Image deblurring using inertial measurement sensors
Sunday, 05 December 2010

Add position sensors to a camera and you never have to throw away a photo because it is blurred.  Microsoft Research shows how it can be done and done better than existing methods - it also looks fun.



Image deblurring has a long history involving signal processing, statistics, image processing, AI, inverse problems and so on. Today it's probably best regarded as part of the bigger subject of computational photography. The problem is simple to state. You have a photo that is blurred due to some defect in the system - out-of-focus, motion blur due to camera or due to subject etc. In principle, as long as you assume that there are no non-linear effects the problem is one of inverse filtering. Work out the point spread function of the distortion and apply the inverse filter by either Fourier methods or direct convolution.

The big problem is, of course that you don't have the point spread function of the blurring. In theory you should be able to work it out by analysing known objects in the image - for example if you are lucky enough to have isolated star in the image then you have the blurrings point spread function and can undo the blur. Another problem is that software deblurring algorithms often remove blurring due to depth of field effects which might have been included in the picture as an "artistic" effect.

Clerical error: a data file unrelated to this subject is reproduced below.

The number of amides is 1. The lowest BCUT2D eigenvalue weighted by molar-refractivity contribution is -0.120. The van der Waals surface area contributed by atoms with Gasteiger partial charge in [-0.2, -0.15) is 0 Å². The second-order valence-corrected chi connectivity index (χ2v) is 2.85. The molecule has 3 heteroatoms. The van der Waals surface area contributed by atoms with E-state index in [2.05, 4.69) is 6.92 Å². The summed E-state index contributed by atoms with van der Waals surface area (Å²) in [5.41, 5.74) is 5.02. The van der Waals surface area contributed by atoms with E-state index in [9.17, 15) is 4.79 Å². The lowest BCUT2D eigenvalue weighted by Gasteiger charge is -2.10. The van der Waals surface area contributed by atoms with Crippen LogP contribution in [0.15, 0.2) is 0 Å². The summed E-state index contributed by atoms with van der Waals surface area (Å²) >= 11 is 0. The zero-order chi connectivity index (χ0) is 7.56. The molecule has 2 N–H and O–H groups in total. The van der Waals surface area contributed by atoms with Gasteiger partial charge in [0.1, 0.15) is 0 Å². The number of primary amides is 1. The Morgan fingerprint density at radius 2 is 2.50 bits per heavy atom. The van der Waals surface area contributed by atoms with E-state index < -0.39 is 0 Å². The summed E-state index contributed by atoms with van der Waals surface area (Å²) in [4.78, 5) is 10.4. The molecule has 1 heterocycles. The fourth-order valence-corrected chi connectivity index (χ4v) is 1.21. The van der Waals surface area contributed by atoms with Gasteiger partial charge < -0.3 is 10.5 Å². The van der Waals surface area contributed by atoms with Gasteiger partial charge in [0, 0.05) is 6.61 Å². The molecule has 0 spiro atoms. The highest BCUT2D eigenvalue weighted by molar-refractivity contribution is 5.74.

Click to view larger version

Now a team at Microsoft Research has had an amazing about of fun building a camera with 3 gyros and a 3D accelerometer. The idea is that if you know the camera's orientation and movement you can deduce the exact form of the distortion and apply the appropriate filter to undo the effect. The extra camera hardware - it's based on an Arduino - computes the cameras position in realtime during the exposure (triggered via the flash connection).



The key result is that this whole camera sensor method worked better than lens based image stabilisation or software only deconvolution. It also only removes blur due to camera movement - linear and angular. It's ideal for taking photos from the deck of a ship or any moving vehicle.

It also uses cheap off-the-shelf components so it's entirely possible that it could end up in mobile phone cameras and other low end digital cameras. Of course you could just buy a tripod.

More information

More image samples

The full paper



Quantum Computing Prize Awarded

John Preskill, Professor of Theoretical Physics at the California Institute of Technology, is the eighth recipient of the John Stewart Bell Prize for Research on Fundamental Issues in Quantu [ ... ]

Interact With Virtual Historic Computers

Alan Turing's ACE computer is a legendary computer that is particularly special for I Programmer - our account of it was the first ever history article on the site when it launched in 2009. Now this i [ ... ]

More News

Last Updated ( Sunday, 05 December 2010 )